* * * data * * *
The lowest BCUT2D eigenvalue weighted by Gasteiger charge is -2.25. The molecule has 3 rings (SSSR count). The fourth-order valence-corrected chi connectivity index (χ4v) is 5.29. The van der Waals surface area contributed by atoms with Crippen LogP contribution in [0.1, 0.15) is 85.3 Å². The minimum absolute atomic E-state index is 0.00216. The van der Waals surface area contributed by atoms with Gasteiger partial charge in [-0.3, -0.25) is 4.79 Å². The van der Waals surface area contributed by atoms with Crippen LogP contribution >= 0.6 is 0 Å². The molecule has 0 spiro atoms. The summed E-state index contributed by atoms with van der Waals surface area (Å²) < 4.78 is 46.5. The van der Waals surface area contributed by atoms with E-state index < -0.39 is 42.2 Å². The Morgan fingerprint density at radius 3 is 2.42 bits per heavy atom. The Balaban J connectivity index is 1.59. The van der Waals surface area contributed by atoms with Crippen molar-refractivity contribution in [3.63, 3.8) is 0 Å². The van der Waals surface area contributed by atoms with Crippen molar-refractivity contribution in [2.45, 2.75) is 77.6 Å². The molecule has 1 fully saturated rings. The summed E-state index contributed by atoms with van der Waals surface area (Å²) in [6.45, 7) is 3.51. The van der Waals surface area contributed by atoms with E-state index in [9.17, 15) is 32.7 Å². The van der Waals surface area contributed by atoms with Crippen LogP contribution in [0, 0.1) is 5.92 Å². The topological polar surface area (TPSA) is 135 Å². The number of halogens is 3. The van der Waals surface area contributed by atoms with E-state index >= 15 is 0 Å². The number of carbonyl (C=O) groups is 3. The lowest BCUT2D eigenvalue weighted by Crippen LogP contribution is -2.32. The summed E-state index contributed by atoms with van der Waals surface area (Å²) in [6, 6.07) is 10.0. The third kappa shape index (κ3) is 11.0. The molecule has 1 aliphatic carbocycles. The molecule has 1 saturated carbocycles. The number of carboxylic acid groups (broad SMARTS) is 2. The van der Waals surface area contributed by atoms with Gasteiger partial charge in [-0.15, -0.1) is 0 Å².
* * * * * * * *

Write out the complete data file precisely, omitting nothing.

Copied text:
The lowest BCUT2D eigenvalue weighted by Gasteiger charge is -2.25. The molecule has 3 rings (SSSR count). The fourth-order valence-corrected chi connectivity index (χ4v) is 5.29. The van der Waals surface area contributed by atoms with Crippen LogP contribution in [0.1, 0.15) is 85.3 Å². The minimum absolute atomic E-state index is 0.00216. The van der Waals surface area contributed by atoms with Gasteiger partial charge in [-0.3, -0.25) is 4.79 Å². The van der Waals surface area contributed by atoms with Crippen LogP contribution >= 0.6 is 0 Å². The molecule has 0 spiro atoms. The summed E-state index contributed by atoms with van der Waals surface area (Å²) < 4.78 is 46.5. The van der Waals surface area contributed by atoms with E-state index < -0.39 is 42.2 Å². The Morgan fingerprint density at radius 3 is 2.42 bits per heavy atom. The Balaban J connectivity index is 1.59. The van der Waals surface area contributed by atoms with Crippen molar-refractivity contribution in [3.63, 3.8) is 0 Å². The van der Waals surface area contributed by atoms with Crippen molar-refractivity contribution in [2.45, 2.75) is 77.6 Å². The molecule has 1 fully saturated rings. The summed E-state index contributed by atoms with van der Waals surface area (Å²) in [6.45, 7) is 3.51. The van der Waals surface area contributed by atoms with E-state index in [9.17, 15) is 32.7 Å². The van der Waals surface area contributed by atoms with Crippen LogP contribution in [0, 0.1) is 5.92 Å². The topological polar surface area (TPSA) is 135 Å². The number of halogens is 3. The van der Waals surface area contributed by atoms with E-state index >= 15 is 0 Å². The number of carbonyl (C=O) groups is 3. The lowest BCUT2D eigenvalue weighted by Crippen LogP contribution is -2.32. The summed E-state index contributed by atoms with van der Waals surface area (Å²) in [6, 6.07) is 10.0. The third kappa shape index (κ3) is 11.0. The molecule has 1 aliphatic carbocycles. The molecule has 1 saturated carbocycles. The number of carboxylic acid groups (broad SMARTS) is 2. The van der Waals surface area contributed by atoms with Gasteiger partial charge in [-0.15, -0.1) is 0 Å².